Recent press reports indicate many California cities are being pressured by their citizens to slow growth and set aside more land for open space. Californians are unhappy with rising traffic congestion and shortages of parks and recreational areas. So they want to reduce the number of new housing units permitted within their communities.
What they do not realize is that these policies will inexorably create the nation's largest slums in California.
Why? Because the state's continued rapid population growth will increase demands for low-cost housing at the same time that growth-slowing and open-space-reserving policies limit increases in the
future supply. The result will be acute housing shortages that raise home prices and rents beyond the abilities of many California households to pay. So thousands of poor households will be forced to double-, triple-, and quadruple up in overcrowded housing units -- that is, slums.
Slow-growth advocates hope local limits on new construction will slash the state's growth altogether, thereby cutting housing demand. But high home prices and rents will not deter poor immigrants from entering California from Latin America. Even living three or four families packed into a "normal" dwelling unit here where jobs are plentiful seems a lot better to them than remaining unemployed in their home countries. So they will keep coming, probably at the current rate of 250,000 persons per year. Moreover, the net out-migration of middle-income households from California to the rest of the U.S. that occurred in the 1990s because of the recession is likely to reverse itself in the current prosperous decade.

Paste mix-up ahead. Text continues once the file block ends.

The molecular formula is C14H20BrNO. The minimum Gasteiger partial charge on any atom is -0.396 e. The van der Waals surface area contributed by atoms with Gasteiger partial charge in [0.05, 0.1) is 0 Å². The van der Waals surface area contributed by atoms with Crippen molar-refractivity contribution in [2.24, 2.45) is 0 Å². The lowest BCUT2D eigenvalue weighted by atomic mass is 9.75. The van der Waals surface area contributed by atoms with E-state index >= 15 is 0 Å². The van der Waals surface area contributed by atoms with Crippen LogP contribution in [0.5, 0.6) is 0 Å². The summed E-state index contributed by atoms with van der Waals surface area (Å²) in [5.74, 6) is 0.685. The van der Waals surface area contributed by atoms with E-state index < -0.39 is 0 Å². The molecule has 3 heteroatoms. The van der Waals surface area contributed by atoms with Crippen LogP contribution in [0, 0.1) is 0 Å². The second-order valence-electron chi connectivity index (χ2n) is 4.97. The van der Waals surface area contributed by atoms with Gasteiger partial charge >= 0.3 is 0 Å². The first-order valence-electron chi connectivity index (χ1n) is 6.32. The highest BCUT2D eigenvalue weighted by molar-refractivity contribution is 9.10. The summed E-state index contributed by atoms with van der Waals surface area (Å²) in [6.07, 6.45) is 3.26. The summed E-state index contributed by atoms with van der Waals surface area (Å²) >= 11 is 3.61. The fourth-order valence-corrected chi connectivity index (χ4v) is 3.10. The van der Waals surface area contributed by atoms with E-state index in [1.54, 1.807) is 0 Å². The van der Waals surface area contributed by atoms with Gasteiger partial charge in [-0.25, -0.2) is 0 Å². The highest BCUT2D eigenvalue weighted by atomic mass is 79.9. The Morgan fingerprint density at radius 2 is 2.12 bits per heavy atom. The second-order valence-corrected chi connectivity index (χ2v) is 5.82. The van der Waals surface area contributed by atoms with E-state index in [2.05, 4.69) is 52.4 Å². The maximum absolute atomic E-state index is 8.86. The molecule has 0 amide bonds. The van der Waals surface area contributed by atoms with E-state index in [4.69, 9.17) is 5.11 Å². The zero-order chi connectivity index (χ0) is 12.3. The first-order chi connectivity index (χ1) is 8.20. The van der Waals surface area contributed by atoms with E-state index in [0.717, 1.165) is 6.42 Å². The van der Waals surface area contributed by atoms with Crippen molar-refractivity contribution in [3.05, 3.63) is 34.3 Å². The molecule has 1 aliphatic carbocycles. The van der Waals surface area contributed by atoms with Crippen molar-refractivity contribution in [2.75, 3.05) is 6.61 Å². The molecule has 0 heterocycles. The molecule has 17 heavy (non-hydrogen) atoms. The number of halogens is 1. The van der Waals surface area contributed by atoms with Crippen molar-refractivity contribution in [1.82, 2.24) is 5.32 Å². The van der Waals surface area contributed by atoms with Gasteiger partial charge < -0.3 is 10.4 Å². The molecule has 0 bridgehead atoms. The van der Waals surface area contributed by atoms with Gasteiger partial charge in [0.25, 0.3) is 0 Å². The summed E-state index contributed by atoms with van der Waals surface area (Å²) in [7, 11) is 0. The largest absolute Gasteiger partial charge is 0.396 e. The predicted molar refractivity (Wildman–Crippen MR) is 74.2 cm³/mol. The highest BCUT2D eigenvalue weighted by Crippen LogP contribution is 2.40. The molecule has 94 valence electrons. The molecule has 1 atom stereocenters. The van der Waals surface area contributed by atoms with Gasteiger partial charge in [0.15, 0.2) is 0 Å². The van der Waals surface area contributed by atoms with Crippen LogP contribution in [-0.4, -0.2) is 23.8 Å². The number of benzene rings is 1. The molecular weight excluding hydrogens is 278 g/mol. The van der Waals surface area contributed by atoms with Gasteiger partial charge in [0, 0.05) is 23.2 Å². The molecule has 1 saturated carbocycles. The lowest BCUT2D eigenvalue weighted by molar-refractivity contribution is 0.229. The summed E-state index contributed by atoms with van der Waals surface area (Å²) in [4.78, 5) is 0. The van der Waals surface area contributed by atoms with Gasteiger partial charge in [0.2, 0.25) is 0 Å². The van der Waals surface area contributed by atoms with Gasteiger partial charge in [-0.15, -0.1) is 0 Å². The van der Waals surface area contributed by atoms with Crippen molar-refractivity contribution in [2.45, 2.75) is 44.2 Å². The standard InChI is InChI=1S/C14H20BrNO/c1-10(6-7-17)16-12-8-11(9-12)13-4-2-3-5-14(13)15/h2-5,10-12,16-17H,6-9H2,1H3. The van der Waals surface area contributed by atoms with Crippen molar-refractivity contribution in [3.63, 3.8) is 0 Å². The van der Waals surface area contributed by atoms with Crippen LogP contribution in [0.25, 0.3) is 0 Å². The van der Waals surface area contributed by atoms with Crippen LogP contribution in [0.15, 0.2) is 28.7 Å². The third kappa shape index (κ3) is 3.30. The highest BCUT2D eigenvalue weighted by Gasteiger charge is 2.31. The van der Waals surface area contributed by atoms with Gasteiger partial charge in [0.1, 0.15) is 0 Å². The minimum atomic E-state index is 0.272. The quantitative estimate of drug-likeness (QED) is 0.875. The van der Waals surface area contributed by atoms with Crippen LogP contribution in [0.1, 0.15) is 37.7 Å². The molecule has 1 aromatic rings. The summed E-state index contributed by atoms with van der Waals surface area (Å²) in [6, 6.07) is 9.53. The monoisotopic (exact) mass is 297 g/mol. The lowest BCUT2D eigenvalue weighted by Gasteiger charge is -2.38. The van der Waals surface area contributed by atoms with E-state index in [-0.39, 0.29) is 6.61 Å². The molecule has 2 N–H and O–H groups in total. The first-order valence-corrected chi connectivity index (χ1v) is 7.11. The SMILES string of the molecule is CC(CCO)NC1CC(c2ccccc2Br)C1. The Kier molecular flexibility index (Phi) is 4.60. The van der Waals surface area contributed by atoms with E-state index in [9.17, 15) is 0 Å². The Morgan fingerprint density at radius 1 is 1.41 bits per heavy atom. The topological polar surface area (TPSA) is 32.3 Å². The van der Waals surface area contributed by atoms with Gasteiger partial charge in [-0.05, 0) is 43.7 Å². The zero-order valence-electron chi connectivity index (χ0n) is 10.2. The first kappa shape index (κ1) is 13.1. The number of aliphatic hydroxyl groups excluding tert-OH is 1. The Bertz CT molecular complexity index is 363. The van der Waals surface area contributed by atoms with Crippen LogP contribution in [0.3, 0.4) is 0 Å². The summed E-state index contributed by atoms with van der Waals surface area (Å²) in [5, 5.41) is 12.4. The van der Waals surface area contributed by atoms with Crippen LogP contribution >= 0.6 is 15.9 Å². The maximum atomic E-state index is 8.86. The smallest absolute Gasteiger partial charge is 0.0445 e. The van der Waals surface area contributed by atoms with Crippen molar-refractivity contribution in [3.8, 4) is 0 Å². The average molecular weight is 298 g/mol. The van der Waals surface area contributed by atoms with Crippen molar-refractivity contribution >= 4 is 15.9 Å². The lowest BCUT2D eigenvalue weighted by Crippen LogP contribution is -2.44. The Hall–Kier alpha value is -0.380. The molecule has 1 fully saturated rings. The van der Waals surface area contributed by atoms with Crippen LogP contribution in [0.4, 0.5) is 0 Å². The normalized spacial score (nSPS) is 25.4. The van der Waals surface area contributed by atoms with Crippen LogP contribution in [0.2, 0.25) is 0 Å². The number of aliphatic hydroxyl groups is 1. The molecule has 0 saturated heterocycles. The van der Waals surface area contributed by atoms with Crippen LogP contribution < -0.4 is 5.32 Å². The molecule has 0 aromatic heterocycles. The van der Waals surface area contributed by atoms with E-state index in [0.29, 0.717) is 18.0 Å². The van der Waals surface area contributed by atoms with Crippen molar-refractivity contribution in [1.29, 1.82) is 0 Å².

California will likely gain six million residents in this decade. That is over an increase of about 200,000 households per year. Yet the state has permitted construction of only 125,000 new housing units per year in the last three prosperous years – and only 103,000 per year during the recession.
The resulting massive increase in overcrowded slum housing is inevitable as long as all decisions about how many units are permitted remain with local governments. Almost every such government's decisions are dominated by homeowners, who want to reduce new construction to keep prices of their own homes high, as well as to limit congestion. No local suburban officials have any incentives to worry about overall housing shortages or poor slum-dwellers.
Yet Californians have shown absolutely no inclination to give more power over housing permits to regional bodies or the state government. So get ready for enormous increases in slums, California!
Anthony Downs is a Senior Fellow at the Brookings Institution in Washington D.C., where he has been since 1977. Brookings is a private, non-profit research organization specializing in public policy studies.
The views expressed in this article are solely those of the author, and not necessarily those of the Brookings Institution, its Trustees, or its other staff members.